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  1. #1
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    New records from old records (97)

    I have a bill of material for each model tool. Each model has many records for each part that make up the model. If I want to add a new model and it is close to an existing model, is the best way to accomplish this to run a select query based on the model that it is close to, then make a table from this query, make my changes in the new table (like new model number), then append this new table to the old table and delete the new table? Thanks for looking. John

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    Plutonium Lounger
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    Re: New records from old records (97)

    I wouldn't go to the trouble of creating and deleting new tables. Instead, use code to duplicate a model completely, or only those bits that are likely to stay the same.

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    Re: New records from old records (97)

    Hi Hans -
    Welcome Back!!
    Coding is still new to me. Are you talking about a SQL code or opening up an intermediate window and run code from there?
    Thanks, John

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    Re: New records from old records (97)

    John,

    I assume that you have a form to display/edit the records. You could put a command button on the form. When clicked, it will execute VBA code (which could involve running an SQL statement) to duplicate a record or records. In order to be able to give more specific assistance, we would need to know more about the structure of your database, and about what exactly you want to do:
    - Do you have one table, or a main table (models) plus a sub table (parts)?
    - When you duplicate a model, should all records corresponding to the parts be duplicated, or just one, or something in between?
    - Do you want all fields of the record(s) to be duplicated, or some of them?

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    Re: New records from old records (97)

    (Edited by HansV to activate URL - see <!help=19>Help 19<!/help>)

    Hi John

    The following link to The Access Web - Bill of Materials may give you an approach:

    http://www.mvps.org/access/modules/mdl0027.htm

    HTH

    John

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    Re: New records from old records (97)

    Hans -
    I have one table that has fields for model, part number, and order factor. When I want to duplicate a model, I would want to duplicate all the records for a model then I would go and edit the records that change for this new model. The model field would have to change for all these duplicate records to a new model. In editing the new records, a record might need to be deleted (part is not used on this new model), or order factor might need to change.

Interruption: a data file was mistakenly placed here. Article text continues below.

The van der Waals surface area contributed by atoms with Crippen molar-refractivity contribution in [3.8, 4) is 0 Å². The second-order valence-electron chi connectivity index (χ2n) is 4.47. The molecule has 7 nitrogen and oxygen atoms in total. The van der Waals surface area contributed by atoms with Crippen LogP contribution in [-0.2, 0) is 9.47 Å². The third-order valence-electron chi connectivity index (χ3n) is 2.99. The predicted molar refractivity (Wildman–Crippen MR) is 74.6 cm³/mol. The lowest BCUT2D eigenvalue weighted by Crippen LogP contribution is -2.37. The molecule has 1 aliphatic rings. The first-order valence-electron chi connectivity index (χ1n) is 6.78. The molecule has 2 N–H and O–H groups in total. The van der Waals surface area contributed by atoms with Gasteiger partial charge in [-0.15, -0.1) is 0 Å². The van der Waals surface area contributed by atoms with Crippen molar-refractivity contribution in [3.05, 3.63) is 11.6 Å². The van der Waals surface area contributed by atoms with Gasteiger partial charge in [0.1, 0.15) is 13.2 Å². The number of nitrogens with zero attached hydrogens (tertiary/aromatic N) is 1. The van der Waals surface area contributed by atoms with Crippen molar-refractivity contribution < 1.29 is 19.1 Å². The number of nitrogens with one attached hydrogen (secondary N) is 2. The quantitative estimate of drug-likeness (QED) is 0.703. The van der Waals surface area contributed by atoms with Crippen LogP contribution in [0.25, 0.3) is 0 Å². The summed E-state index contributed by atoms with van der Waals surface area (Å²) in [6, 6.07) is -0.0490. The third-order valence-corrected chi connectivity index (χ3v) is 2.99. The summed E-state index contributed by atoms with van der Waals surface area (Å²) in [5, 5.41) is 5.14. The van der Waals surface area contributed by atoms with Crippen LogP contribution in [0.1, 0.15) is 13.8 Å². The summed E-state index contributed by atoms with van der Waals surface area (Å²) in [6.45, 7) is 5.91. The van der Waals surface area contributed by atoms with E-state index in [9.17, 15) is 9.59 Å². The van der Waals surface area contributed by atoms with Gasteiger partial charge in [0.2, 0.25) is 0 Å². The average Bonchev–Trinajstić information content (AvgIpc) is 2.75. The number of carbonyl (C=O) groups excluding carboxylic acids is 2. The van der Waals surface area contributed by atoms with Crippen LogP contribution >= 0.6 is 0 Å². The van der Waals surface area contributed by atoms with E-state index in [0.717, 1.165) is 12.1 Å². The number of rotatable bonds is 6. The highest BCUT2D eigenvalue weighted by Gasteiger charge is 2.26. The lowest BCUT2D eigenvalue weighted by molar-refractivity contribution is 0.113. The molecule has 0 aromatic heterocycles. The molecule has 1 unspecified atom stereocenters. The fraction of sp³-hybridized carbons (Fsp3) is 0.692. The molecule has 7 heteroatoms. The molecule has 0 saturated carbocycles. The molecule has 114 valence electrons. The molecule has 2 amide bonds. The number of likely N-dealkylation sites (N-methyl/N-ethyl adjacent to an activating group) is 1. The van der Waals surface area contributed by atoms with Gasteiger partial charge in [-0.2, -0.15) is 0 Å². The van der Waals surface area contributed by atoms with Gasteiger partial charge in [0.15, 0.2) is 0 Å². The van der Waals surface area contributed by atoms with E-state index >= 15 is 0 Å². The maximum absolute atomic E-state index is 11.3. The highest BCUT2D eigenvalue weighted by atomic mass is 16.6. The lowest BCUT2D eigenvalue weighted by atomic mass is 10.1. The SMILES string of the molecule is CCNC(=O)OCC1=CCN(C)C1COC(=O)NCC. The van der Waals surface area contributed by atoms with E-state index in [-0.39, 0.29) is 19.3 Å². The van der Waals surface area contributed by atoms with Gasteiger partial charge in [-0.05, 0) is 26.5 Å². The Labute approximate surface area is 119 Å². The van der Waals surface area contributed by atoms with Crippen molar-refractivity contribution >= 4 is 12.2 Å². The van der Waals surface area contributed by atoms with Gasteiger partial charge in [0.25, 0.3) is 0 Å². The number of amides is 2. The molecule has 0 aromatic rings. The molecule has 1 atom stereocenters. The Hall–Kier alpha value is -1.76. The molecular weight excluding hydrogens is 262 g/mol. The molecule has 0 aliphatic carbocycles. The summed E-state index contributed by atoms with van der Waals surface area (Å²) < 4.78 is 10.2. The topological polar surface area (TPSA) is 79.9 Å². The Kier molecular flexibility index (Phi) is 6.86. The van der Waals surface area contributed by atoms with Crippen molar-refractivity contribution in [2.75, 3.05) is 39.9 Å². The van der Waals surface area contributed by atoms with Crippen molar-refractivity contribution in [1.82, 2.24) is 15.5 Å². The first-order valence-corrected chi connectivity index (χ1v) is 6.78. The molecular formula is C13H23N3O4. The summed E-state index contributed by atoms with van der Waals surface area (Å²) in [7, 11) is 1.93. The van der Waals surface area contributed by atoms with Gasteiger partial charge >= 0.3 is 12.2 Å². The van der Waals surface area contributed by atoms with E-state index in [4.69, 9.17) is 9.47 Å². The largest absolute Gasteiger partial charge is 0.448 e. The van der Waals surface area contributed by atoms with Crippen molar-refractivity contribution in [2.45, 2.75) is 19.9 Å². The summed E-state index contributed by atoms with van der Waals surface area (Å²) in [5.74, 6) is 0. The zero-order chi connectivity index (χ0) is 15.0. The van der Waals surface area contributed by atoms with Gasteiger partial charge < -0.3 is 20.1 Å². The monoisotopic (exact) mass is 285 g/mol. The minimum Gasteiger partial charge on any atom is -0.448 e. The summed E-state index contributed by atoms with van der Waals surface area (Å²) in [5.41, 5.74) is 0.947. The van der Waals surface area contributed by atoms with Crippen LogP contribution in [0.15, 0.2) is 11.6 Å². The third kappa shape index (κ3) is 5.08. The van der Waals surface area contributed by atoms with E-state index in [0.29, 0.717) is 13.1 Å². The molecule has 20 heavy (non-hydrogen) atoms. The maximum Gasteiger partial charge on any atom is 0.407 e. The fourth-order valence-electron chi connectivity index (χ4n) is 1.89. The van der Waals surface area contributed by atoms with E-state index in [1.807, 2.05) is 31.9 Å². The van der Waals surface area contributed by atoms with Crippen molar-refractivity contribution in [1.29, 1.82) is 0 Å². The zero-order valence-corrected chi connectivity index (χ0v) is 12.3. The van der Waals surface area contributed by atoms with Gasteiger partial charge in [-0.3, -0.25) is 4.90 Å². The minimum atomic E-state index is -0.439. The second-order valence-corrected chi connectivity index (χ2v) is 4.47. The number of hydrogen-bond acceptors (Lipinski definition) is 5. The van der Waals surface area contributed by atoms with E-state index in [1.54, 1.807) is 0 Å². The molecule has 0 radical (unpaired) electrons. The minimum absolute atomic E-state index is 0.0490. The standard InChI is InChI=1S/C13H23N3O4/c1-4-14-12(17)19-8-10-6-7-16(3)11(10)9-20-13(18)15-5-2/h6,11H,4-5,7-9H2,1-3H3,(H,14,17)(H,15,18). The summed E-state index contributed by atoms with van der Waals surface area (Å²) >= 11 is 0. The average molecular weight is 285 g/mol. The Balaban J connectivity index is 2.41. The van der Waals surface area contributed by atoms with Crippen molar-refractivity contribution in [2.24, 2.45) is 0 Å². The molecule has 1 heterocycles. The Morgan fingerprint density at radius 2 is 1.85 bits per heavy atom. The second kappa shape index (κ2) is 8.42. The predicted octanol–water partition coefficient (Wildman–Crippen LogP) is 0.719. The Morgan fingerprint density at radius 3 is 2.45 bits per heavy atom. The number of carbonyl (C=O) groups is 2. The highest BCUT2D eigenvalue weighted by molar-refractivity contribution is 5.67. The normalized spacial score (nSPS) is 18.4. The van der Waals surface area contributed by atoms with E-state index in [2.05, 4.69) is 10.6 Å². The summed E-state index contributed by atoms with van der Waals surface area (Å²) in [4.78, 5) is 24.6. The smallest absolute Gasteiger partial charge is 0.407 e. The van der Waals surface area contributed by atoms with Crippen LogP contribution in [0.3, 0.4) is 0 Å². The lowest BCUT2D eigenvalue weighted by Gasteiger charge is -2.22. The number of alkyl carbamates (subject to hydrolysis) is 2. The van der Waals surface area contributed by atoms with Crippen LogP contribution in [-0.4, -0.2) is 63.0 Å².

Thanks for your help. John

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    Re: New records from old records (97)

    Hi John
    By your nic it looks like I have my own personal support now. LOL
    I will download the database and study it to see how I might be able to use it. Thanks for your reply.
    John

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    Re: New records from old records (97)

    If you are in a position to do so, I would recommend splitting your table into two tables:

    1. A Models table, with an AutoNumber field ModelID as primary key, plus if necessary other fields that are model-related.
    2. A Parts table, with a Numeric (Long Integer) field ModelID that is linked to the ModelID field in the Models table.

    You would add a new record to the Models table, copy the values of the current record into it, and store the new ModelID value in a variable. Then you would copy each corresponding record in the Parts table, replacing the old ModelID by the new value.

    If that is not feasible:

    What type is the field that identifies the model?
    How should this field be populated for the duplicate? Should it be assigned automatically, or should the user be prompted for a value?

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    Re: New records from old records (97)

    The model is made of alphanumeric characters so a autonumber model field is not feasible. The letters and numbers that make up the model mean something and they have no order to them.
    I do have a parts table. Each part number is unique in this table and is a primary key. It has fields of part number, description, unit of measure, and cost and has a relationship to the model table by part number.
    I don't think I have said it before but I wanted to keep the old model number, not replace it with the new model. If I understood your post, the old model was going to be replaced by the new model.
    The user would need to be prompted for the new model for an alphanumeric text field.
    Thanks again. John

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    Re: New records from old records (97)

    This reply is solely about the structure.

    If I would set up such a database, I would use an AutoNumber field in the model table as primary key, and put a unique key on the alphanumeric model field. I would use three tables:

    tblModels with just the model info
    tblParts with the part info